3. Hello Pastor Dan,

    I’m an elder in the North Carolina Conference, and I’ve been reading your blog posts for years, mostly cheering, occasionally disagreeing, lately sighing – which is more a reflection of me than of your writing. As a fellow Greek Geek (or at least I used to be), I enjoyed this one, and I went over to YouTube and watched your worship service last Sunday.

    I don’t often watch other pastors preach (I think I’m too critical), but I enjoyed your sermon, listened to the whole thing…. although – although – I have driven myself crazy trying to find the Greek word for compassion in the lectionary passage. I actually dug out my old Greek New Testament, which wasn’t easy, and went word by word which was sad because I’m very much out of practice, and I could only identify a few words like Jesus, Kingdom of God, and “from the beginning.” Was the word for compassion actually in Mark 10:2-16? It doesn’t matter, as compassion is central to the Gospel, but I was just wondering.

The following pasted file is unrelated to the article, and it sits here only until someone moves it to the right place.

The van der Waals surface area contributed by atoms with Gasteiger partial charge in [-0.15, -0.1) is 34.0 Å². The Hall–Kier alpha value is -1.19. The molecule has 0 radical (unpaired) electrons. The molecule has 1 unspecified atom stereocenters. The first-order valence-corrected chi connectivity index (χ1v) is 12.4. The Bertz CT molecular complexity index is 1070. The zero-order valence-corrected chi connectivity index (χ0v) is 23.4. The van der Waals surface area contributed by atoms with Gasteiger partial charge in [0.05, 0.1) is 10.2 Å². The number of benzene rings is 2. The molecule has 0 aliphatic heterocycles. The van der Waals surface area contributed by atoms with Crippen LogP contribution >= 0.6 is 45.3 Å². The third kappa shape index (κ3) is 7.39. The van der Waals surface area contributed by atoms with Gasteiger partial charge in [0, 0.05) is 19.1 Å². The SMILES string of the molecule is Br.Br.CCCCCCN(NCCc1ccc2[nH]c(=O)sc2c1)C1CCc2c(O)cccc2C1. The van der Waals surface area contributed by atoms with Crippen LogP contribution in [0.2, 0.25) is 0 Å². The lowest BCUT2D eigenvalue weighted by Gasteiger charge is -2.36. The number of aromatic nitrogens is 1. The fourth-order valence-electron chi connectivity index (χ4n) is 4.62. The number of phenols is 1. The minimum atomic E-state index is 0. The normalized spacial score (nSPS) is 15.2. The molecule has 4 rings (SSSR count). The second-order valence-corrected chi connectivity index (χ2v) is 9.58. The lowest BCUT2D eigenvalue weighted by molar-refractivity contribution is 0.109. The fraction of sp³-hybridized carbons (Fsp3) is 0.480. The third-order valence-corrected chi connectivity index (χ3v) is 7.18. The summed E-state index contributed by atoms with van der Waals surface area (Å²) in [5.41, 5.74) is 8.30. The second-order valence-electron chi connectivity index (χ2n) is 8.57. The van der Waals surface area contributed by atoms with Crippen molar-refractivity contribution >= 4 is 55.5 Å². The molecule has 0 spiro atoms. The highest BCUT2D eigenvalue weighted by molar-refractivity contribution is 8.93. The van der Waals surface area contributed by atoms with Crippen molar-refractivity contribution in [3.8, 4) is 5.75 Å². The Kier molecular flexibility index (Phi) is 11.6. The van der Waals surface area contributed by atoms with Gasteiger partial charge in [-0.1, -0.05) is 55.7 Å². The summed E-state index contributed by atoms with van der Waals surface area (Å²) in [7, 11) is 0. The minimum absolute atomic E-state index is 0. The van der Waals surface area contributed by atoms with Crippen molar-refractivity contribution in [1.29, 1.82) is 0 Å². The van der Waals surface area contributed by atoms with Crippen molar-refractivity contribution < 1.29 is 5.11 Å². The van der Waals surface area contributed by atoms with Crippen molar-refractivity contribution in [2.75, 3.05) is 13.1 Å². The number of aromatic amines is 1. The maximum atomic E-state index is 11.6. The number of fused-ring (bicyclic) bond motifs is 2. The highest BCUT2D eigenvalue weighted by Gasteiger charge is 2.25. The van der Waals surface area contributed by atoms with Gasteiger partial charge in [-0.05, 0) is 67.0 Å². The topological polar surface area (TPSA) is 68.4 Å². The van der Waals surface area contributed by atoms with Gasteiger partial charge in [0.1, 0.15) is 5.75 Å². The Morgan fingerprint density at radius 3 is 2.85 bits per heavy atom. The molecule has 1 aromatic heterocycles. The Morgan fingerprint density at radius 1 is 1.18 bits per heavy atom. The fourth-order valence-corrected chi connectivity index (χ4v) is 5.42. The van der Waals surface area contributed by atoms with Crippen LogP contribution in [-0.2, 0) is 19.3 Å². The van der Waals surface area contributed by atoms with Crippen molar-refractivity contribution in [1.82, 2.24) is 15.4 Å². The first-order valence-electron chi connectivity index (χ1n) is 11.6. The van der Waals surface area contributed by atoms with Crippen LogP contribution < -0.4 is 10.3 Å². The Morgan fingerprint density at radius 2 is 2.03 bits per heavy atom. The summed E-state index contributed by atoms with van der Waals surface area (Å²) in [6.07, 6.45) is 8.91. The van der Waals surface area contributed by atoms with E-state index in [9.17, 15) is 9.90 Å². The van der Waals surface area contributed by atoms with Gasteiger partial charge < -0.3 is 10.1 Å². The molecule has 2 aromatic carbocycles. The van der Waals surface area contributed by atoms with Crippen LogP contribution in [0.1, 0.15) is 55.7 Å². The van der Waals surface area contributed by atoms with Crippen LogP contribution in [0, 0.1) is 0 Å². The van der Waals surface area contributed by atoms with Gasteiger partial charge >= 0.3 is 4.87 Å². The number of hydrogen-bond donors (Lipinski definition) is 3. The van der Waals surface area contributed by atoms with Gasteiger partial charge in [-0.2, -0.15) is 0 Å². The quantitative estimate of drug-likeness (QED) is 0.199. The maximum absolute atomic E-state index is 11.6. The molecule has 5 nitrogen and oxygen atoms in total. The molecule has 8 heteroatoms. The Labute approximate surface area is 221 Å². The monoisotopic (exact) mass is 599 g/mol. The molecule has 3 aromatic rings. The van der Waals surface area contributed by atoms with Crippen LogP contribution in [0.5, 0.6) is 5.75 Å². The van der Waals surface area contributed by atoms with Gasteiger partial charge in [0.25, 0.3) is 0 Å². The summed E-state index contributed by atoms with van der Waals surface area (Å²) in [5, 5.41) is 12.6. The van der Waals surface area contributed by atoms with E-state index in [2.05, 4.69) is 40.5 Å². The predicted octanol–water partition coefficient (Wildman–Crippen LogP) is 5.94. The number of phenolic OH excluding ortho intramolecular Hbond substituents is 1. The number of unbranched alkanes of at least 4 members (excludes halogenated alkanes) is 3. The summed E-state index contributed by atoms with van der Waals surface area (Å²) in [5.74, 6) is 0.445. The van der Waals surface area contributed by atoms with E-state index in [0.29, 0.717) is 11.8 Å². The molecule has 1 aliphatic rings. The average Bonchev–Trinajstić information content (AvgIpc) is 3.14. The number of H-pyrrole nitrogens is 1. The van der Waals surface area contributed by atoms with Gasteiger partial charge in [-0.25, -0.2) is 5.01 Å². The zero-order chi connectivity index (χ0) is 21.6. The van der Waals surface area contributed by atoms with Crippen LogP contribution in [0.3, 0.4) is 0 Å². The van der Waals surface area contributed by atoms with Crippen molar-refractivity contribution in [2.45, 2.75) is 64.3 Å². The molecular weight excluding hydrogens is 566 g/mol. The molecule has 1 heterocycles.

I preached on the same passage, but yours was much more a teaching sermon than mine, and I learned some things, so thank you. Mine perhaps was more obviously preached from a woman’s standpoint and was more about marriage in general. Our video is much less professional than yours, but if you’d like to hear my sermon, here’s the link: https://www.youtube.com/watch?v=zJm5vPvE8A8&t=5s

    Our church, Massey’s Chapel UMC in Durham, is small. We were a rockin and rollin church with two great services (small sanctuary) before the pandemic but are now at less than half of what we were. We worshiped outside for a long time but are back inside, 100 percent vaccinated (or so everyone claims).